Yesterday we were invited to an exclusive post-Gamescom preview of all of Namco Bandai’s upcoming lineup. Without the pressure of timed demos in the convention centre, we sat down for a more relaxed playthrough of some of this year’s most anticipated titles. Read on for our thoughts!
Soul Calibur (yes, the original, I’m getting old thanks) was a huge multiplayer game for me at university and I’ve remained fond of the series since, playing copious amounts of 2 on the GameCube and 4 on the 360, as well as the HD remaster of the first game. Last time out, the game had somewhat lost its way, but I’m glad to report that Soul Calibur 6 is a welcome return to form.
Firstly, like with the majority of the titles on show, it’s hard not to notice the amazing graphics, with the traditional characters looking better than ever. The animation is particularly excellent, and of course the game runs at a silky smooth 60fps. The lighting is also really worth a mention, along with the fact that armour breaks during battles, which really changes the look of characters. I didn’t really play enough to see what kind of gameplay effect this had though.
The combat is very cinematic, with special moves and combos enabling loads of camera or lighting changes, or even slo-mo. Many of the moves also come with specific graphical effects, especially on specials/ combos. It’s a really impressive system, and having seen it, I’m surprised that no other fighting game has implemented a similar system.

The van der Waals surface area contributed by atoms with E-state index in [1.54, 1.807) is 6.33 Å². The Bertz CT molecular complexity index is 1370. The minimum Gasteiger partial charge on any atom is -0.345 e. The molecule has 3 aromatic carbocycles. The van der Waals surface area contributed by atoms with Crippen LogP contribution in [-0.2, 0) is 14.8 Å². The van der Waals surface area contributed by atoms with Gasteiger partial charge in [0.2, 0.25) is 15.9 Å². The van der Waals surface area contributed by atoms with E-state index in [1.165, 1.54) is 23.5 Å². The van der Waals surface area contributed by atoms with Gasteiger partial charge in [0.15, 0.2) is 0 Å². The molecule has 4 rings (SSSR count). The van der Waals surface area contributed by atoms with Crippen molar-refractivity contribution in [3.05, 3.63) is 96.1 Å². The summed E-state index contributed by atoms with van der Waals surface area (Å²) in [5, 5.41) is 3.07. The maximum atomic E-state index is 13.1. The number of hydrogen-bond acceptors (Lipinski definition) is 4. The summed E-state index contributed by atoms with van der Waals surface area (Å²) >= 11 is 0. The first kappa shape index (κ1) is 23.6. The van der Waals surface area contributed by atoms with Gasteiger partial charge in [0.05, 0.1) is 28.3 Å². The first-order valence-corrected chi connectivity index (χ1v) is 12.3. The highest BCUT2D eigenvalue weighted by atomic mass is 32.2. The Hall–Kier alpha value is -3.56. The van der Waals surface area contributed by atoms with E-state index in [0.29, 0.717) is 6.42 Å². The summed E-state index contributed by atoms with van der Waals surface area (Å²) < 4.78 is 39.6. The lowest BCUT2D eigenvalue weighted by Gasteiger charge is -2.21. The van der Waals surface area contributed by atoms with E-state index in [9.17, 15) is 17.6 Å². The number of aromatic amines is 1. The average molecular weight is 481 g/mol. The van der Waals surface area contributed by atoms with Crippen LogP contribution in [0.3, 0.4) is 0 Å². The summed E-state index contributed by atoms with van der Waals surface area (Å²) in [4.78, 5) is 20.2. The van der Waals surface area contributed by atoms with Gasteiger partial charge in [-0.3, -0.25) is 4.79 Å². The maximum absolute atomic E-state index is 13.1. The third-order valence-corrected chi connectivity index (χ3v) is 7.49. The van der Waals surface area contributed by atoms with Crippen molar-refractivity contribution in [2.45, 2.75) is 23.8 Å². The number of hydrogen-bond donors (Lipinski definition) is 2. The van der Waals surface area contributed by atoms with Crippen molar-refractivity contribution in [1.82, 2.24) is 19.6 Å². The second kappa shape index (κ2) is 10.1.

As with any good Soul Calibur game, the core combat is easy to get to grips with, there’s a good selection of basic combos that don’t require much skill to pull off, although mastering a character clearly takes more time. Namco rarely tinker with the roster, and that was clear from the demo, with a mostly classic cast of characters.
The most notable addition is the guest character, which this time gives you the ability to play as Geralt plus there’s also a Witcher themed stage which is pretty neat. Playing as Geralt actually feels pretty close to Witcher combat – and you can use spells as part of the move set. The movement is clearly a bit faster and less timing based, but overall, Namco have done a pretty good job. The only mode on show was versus, and whilst I’m really pleased with the quality of the combat, there’s obviously plenty to be proven with regards to the net code and single player content.
If Namco can deliver on both fronts then Soul Calibur 6 will definitely be one of the best entries in the series.